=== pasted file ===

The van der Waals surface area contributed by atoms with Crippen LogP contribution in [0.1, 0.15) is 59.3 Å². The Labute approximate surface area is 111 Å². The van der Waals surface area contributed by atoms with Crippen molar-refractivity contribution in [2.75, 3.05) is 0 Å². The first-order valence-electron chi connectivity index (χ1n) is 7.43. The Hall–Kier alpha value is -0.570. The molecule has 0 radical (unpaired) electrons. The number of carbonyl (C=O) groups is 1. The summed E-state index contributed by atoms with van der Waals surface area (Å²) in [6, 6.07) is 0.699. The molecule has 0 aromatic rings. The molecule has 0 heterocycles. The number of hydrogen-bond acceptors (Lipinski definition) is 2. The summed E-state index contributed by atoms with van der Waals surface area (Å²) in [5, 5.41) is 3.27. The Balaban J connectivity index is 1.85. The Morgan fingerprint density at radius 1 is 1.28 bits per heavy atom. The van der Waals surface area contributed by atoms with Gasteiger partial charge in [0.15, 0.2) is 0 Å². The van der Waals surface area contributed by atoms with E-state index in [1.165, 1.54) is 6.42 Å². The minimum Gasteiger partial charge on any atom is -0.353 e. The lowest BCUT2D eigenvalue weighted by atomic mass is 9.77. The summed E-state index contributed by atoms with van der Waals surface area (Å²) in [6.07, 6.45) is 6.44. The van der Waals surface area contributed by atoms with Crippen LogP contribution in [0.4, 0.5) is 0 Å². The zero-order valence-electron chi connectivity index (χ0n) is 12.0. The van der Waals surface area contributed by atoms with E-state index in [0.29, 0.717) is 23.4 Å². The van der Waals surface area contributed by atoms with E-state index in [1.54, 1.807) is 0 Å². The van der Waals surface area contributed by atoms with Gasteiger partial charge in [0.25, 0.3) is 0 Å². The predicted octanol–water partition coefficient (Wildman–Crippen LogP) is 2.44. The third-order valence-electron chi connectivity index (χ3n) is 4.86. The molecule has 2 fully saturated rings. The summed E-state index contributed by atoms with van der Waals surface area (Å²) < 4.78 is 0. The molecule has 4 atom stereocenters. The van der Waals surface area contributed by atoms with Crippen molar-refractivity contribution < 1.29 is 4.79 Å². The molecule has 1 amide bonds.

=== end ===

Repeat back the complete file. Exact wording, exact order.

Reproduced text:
The van der Waals surface area contributed by atoms with Crippen LogP contribution in [0.1, 0.15) is 59.3 Å². The Labute approximate surface area is 111 Å². The van der Waals surface area contributed by atoms with Crippen molar-refractivity contribution in [2.75, 3.05) is 0 Å². The first-order valence-electron chi connectivity index (χ1n) is 7.43. The Hall–Kier alpha value is -0.570. The molecule has 0 radical (unpaired) electrons. The number of carbonyl (C=O) groups is 1. The summed E-state index contributed by atoms with van der Waals surface area (Å²) in [6, 6.07) is 0.699. The molecule has 0 aromatic rings. The molecule has 0 heterocycles. The number of hydrogen-bond acceptors (Lipinski definition) is 2. The summed E-state index contributed by atoms with van der Waals surface area (Å²) in [5, 5.41) is 3.27. The Balaban J connectivity index is 1.85. The Morgan fingerprint density at radius 1 is 1.28 bits per heavy atom. The van der Waals surface area contributed by atoms with Gasteiger partial charge in [0.15, 0.2) is 0 Å². The van der Waals surface area contributed by atoms with E-state index in [1.165, 1.54) is 6.42 Å². The minimum Gasteiger partial charge on any atom is -0.353 e. The lowest BCUT2D eigenvalue weighted by atomic mass is 9.77. The summed E-state index contributed by atoms with van der Waals surface area (Å²) in [6.07, 6.45) is 6.44. The van der Waals surface area contributed by atoms with Crippen LogP contribution in [0.4, 0.5) is 0 Å². The zero-order valence-electron chi connectivity index (χ0n) is 12.0. The van der Waals surface area contributed by atoms with E-state index in [0.29, 0.717) is 23.4 Å². The van der Waals surface area contributed by atoms with E-state index in [1.54, 1.807) is 0 Å². The van der Waals surface area contributed by atoms with Gasteiger partial charge in [0.25, 0.3) is 0 Å². The predicted octanol–water partition coefficient (Wildman–Crippen LogP) is 2.44. The third-order valence-electron chi connectivity index (χ3n) is 4.86. The molecule has 2 fully saturated rings. The summed E-state index contributed by atoms with van der Waals surface area (Å²) < 4.78 is 0. The molecule has 4 atom stereocenters. The van der Waals surface area contributed by atoms with Crippen molar-refractivity contribution < 1.29 is 4.79 Å². The molecule has 1 amide bonds.